Showing posts from February, 2013

Chronicle and the Micro-Cloud

Overview A common question I face is; how do you scale a Chronicle based system if it is single writer, multiple readers. While there are solutions to this problem, it is far more likely it won't be a problem at all. The Micro-Cloud This is the term I have been using to describe a single thread to do the work currently being done by multiple servers. (Or the opposite of the trend of deploying a single application to multiple machines) There is an assumption that the only way to scale a system is to partition  or have multiple copies.  This doesn't always scale that well unless you have multiple systems as well. All this adds complexity to the development, deployment and maintenance of the system. A common problem I see is that developers are no longer able to test the end-to-end system on their workstations or in unit/functional tests increasing the development life cycle dramatically reducing productivity and time to innovate systems. Chronicle based processing eng

Performance Java Training Details

I have created a group for announcements and discussions regarding Higher Frequency Trading's Java Training. HFT Java Training discussion group This training emphasises simple and deterministic designs and code is the best path to easily to develop, innovate and maintain applications.  This is also the path to low latency and high throughput systems. The range of latencies of interest are 20 to 200 micro-seconds and complex event throughputs of 50K/s to 500K/s. For more information on courses outlines and prices see Higher Frequency Trading Java Training   This group will also announce introductory offers such as condensed Saturday courses.  These previews for the courses which are cheaper per course. The courses have a maximum number of students per instructor of between 4 and 6 (depending on the level of the course) The initial courses will be in London. In time, I plan to offer these courses in other major cities and as webinars. There is an option for a week'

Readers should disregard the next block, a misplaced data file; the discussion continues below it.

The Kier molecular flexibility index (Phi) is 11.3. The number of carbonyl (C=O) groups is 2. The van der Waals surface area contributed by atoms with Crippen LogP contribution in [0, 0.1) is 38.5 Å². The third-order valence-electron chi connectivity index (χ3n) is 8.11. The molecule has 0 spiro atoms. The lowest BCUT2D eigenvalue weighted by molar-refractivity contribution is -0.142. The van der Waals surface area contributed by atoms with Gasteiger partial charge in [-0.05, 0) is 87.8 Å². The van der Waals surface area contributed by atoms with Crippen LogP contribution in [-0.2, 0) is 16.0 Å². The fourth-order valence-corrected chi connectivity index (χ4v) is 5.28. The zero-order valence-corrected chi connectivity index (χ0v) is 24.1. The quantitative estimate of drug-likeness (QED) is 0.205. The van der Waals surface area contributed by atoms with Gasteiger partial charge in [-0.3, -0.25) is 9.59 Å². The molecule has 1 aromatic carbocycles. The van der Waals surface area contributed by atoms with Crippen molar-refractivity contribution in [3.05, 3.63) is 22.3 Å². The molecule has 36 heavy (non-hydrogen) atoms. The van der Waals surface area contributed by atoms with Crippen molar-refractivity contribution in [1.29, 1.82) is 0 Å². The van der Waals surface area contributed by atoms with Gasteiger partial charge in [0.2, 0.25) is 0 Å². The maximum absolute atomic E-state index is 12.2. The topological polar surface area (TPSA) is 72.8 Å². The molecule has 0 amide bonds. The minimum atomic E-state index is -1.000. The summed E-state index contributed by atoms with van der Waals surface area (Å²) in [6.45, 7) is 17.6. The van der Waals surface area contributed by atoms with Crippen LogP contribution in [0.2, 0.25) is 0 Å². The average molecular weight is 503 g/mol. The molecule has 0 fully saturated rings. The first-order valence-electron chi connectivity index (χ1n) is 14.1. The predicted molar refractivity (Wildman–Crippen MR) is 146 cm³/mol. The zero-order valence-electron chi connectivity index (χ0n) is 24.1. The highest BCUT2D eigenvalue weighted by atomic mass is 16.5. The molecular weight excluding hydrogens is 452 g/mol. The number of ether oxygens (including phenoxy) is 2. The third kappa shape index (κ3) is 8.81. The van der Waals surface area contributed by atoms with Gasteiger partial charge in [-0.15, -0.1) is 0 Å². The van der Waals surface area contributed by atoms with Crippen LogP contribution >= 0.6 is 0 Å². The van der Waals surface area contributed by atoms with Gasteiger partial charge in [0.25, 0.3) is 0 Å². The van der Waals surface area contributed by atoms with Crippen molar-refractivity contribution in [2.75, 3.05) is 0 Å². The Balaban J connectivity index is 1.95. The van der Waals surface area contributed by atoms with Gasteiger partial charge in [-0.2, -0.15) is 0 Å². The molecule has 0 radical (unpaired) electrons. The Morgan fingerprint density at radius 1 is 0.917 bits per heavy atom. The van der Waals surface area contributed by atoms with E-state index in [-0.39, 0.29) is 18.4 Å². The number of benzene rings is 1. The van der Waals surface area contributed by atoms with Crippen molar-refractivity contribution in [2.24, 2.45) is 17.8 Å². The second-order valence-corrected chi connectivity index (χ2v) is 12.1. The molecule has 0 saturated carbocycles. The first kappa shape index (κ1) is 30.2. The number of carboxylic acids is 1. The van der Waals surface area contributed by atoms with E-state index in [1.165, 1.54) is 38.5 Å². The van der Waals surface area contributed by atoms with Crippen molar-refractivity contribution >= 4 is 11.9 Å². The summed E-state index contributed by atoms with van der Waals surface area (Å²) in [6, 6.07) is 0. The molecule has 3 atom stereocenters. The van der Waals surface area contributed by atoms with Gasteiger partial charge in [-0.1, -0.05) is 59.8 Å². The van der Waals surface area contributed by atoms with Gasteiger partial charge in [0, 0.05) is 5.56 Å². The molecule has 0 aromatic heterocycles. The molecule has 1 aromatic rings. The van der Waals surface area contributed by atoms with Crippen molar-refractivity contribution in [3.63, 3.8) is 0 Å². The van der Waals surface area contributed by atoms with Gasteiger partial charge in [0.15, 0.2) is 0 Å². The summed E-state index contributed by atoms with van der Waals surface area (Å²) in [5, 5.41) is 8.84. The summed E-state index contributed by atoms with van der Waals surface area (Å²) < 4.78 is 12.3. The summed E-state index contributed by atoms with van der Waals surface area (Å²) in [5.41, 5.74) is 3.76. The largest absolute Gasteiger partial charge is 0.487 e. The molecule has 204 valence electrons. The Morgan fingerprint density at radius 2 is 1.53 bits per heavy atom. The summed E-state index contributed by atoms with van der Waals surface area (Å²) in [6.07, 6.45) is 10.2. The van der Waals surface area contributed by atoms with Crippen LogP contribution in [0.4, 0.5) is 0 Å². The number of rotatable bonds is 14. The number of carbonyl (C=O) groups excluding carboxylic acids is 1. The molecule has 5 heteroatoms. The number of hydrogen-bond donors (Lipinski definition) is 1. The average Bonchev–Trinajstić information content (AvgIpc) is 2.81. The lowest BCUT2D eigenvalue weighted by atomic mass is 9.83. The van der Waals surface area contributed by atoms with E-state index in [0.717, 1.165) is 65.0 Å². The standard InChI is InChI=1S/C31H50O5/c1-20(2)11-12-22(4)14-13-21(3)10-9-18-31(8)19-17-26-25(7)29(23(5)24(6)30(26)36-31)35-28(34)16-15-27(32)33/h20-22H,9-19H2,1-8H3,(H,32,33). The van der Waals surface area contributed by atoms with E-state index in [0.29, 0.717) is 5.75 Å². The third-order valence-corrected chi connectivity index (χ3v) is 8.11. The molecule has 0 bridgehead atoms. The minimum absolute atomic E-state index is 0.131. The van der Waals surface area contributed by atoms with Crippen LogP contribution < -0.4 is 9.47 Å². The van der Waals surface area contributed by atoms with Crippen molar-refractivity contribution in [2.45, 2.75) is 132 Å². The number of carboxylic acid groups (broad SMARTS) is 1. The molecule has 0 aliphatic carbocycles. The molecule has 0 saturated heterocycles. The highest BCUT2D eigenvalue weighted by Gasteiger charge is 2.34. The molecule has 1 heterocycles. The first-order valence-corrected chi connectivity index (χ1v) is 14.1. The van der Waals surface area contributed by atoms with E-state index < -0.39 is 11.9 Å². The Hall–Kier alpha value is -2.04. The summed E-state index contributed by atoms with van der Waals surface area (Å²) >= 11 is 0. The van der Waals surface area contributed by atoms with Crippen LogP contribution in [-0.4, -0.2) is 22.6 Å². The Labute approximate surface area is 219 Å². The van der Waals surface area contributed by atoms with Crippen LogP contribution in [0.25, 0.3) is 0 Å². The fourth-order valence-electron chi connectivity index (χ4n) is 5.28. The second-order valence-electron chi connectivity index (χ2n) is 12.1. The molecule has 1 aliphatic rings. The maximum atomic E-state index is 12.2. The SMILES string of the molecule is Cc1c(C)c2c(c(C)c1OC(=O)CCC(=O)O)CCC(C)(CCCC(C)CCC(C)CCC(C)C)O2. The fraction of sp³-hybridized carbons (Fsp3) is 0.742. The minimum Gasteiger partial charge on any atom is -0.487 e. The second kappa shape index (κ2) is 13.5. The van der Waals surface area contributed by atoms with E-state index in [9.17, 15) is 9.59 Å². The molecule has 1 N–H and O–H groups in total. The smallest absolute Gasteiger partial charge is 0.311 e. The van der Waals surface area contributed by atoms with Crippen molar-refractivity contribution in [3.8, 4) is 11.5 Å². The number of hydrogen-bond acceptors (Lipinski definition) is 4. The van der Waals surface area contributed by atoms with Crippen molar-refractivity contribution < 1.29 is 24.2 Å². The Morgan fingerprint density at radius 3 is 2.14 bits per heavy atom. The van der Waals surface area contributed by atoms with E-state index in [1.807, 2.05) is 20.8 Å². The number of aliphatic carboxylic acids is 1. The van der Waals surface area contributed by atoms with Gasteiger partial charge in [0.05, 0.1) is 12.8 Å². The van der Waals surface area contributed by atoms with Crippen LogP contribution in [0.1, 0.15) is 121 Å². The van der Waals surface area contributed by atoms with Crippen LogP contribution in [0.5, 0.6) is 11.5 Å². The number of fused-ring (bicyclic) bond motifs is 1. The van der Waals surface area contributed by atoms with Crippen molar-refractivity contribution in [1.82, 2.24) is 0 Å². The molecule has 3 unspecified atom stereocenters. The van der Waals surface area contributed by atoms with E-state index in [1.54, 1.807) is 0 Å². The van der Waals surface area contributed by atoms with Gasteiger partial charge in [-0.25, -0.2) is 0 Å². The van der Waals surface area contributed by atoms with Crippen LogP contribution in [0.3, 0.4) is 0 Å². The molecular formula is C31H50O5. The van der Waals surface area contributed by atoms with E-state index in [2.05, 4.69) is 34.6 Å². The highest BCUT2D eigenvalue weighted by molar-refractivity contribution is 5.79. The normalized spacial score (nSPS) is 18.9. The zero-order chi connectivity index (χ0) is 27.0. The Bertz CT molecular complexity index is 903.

Performance Java Training

I am looking to provide "Master Class" Java training for developers of high throughput and low latency systems based on my experience in designing and implementing trading systems for hedge funds. As this will be my first course, I am looking for feedback as to what to include and what to drop. I am concerned this is an overwhelming amount of information to cover in a week which will make it difficult to cover each topic in much depth. You can contact me on peter.lawrey (a) if you are interested in the course. This is in person training in English.  My first session will be in London, but I would consider other cities if there is enough interest. Overview The training assumes you are familiar with all the standard features of Java and know most of the topics covered by advanced Java programming courses. i.e. everything covered in most advanced books. The scope of the training is designing, developing, testing and tuning performance Jav